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PHILIPPINE SUPREME COURT DECISIONS

FIRST DIVISION

[G.R. No. 129864. August 29, 2000.]

ALFREDO P. ROSETE, OSCAR P. MAPALO and CHITO P. ROSETE, Petitioners, v. COURT OF APPEALS, JULIANO LIM and LILIA LIM, Respondents.

D E C I S I O N


YNARES-SANTIAGO, J.:


This is a petition for certiorari and prohibition seeking the reversal of respondent Court of Appeals’ October 30, 1996 Decision 1 which affirmed the trial court’s denial of petitioner’s Motion to Dismiss Civil Case No. Q95-25803 for alleged lack of jurisdiction due to improper venue and lack of cause of action. 2 Also challenged is respondent Court of Appeals’ May 9, 1997 Resolution denying petitioners’ Motion for Reconsideration. 3

It appears that on August 12, 1994, private respondents entered into a Contract to Buy and Sell with the AFP Retirement and Separation Benefits System (hereinafter referred to as AFP-RSBS) whereby they purchased parcels of land located in Bo. Camorong, Abra de Ilog, Occidental Mindoro, covered by eleven (11) individual certificates of title and with an aggregate area of four million two hundred thousand (4,200,000) square meters. The sale was for a total purchase price of Six Million Pesos (P6,000,000.00).chanrob1es virtua1 1aw 1ibrary

Meanwhile, petitioner Oscar Mapalo, who alleges to have brokered the sale of the properties to private respondents, obtained from the latter an authority to sell the subject properties. Petitioner Mapalo offered the properties to petitioner Alfredo P. Rosete for the amount of Twenty Five Million Pesos (P25,000,000.00). On October 11, 1995, private respondent Juliano Lim, through their lawyer, Victoria Piñera, executed a Deed of Assignment transferring to petitioner Alfredo P. Rosete their rights under the Contract to Buy and Sell with AFP-RSBS. A supplemental Memorandum of Agreement was entered into by the parties whereby the consideration for the assignment was fixed at Twenty Five Million Pesos (P25,000,000.00), payable as follows: (1) the amount of P2,944,929.11 was to be paid directly to AFP-RSBS to settle the outstanding balance of private respondents; and (2) the remaining P22,055,070.89 was to be paid to private respondents thru a check postdated October 31, 1995. Accordingly, petitioner Alfredo Rosete delivered to private respondents Bank of the Philippine Islands Check No. 369888, in the stipulated date and amount, together with a bank certification issued by the Bank of the Philippine Islands to the effect that petitioner Chito P. Rosete, petitioner Alfredo P. Rosete’s brother, had executed an undertaking and instruction to release from his current account the amount covered by the check upon presentation of title of the subject parcels of land in his name.chanrob1es virtua1 1aw 1ibrary

While these transactions were taking place, petitioner Mapalo bought out petitioner Rosete’s rights and interests to the transaction and on October 16, 1995, sold the same property to Espreme Realty Development Corporation (hereinafter referred to as Espreme Realty), through its representative, Magdalena Lontok-Barnaby, for the price of One Hundred Fifty Million Pesos (P150,000,000.00). Espreme Realty, however, was unable to fully pay the purchase price, leaving an unpaid balance of One Hundred Eighteen Million Five Hundred Thousand Pesos (P118,500,000.00). Petitioners thus filed a complaint against Lontok-Barnaby and others with the Criminal Investigation Service.

Petitioners claim that private respondents were aware of this side agreement and that they knew that the funding of the issued check was dependent on the payment due from Espreme Realty. Yet, on November 10, 1995, private respondents proceeded to deposit the check issued to them by petitioner Chito P. Rosete for the account of petitioner Alfredo P. Rosete. Expectedly, the check was dishonored for being drawn against insufficient funds.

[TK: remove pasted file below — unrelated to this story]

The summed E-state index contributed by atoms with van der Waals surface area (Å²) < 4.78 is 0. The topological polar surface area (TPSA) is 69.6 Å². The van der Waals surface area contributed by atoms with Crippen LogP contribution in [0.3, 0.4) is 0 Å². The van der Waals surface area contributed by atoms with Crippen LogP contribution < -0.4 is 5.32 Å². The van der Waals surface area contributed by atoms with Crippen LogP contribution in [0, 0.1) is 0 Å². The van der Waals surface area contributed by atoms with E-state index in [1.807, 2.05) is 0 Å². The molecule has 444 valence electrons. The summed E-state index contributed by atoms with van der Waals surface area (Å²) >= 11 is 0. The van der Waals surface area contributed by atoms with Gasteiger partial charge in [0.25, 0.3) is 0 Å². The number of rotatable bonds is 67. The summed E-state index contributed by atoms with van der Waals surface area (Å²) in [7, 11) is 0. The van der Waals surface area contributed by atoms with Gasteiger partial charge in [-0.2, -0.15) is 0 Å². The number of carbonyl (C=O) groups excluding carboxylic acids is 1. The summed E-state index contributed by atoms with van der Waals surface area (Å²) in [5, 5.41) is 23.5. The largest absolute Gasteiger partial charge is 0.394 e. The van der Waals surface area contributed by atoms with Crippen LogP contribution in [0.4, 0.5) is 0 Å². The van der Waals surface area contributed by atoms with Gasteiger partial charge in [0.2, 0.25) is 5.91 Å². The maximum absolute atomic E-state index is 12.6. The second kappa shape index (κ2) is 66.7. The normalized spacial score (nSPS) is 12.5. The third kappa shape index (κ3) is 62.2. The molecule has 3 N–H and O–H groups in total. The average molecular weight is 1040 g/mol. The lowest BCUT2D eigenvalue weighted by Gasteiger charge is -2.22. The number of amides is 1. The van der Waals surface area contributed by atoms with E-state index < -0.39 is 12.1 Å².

Private respondent then sent a letter to petitioner Alfredo P. Rosete formally notifying him that their Deed of Assignment was automatically revoked and demanding the payment of Five Million Pesos (P5,000,000.00) by way of liquidated damages.

It appears that petitioner Mapalo also brokered the sale by AFP-RSBS of the same properties to Espreme Realty sometime in November, 1995 for which reason title to the properties had been transferred to the latter’s name.

These circumstances led private respondents to file with the Regional Trial Court of Quezon City, on December 5, 1995, a complaint against petitioners, AFP-RSBS, Espreme Realty, Bank of the Philippine Islands and the Register of Deeds of Mindoro Occidental, for Annulment and Specific Performance with Damages. 4 In their Complaint, private respondents sought (a) the annulment of the Deed of Sale by AFP-RSBS in favor of Espreme Realty; (b) the annulment of titles over the subject properties in the name of Espreme Realty; (c) to compel AFP-RSBS and Espreme Realty to execute the necessary documents to restore private respondents’ ownership and title to the subject properties; (d) to have the Register of Deeds of Occidental Mindoro cancel the titles in Espreme Realty’s name and to transfer the same in their name; (e) the payment by petitioner Alfredo P. Rosete of P5,000,000.00 in liquidated damages; and (f) the payment by all defendants of stated actual, moral and exemplary damages, attorney’s fees, litigation expenses and costs of suit.

Instead of filing an answer, petitioners filed a Motion to Dismiss 5 on January 18, 1996, on the ground of lack of jurisdiction over the subject action or suit and/or improper venue. According to petitioners, actions affecting title to, or for recovery of possession of real property shall be commenced and tried in the province where the property or any part thereof lies; and since the properties subject of the suit are located in Occidental Mindoro, the complaint was dismissible for lack of jurisdiction and/or improper venue.

Petitioners’ Motion to Dismiss was denied by the trial court in its Order dated March 12, 1996. 6 According to the trial court, the provision in the Contract to Buy and Sell between private respondents and AFP-RSBS, setting venue of any disputes thereunder to the courts of Quezon City, is binding upon petitioners who derived their rights, as assignees, therefrom. It also rejected the argument of lack of cause of action by holding that this does not appear indubitable from the face of the Complaint. Petitioners’ Motion for Reconsideration was likewise denied by the trial court in its Order of May 24, 1996.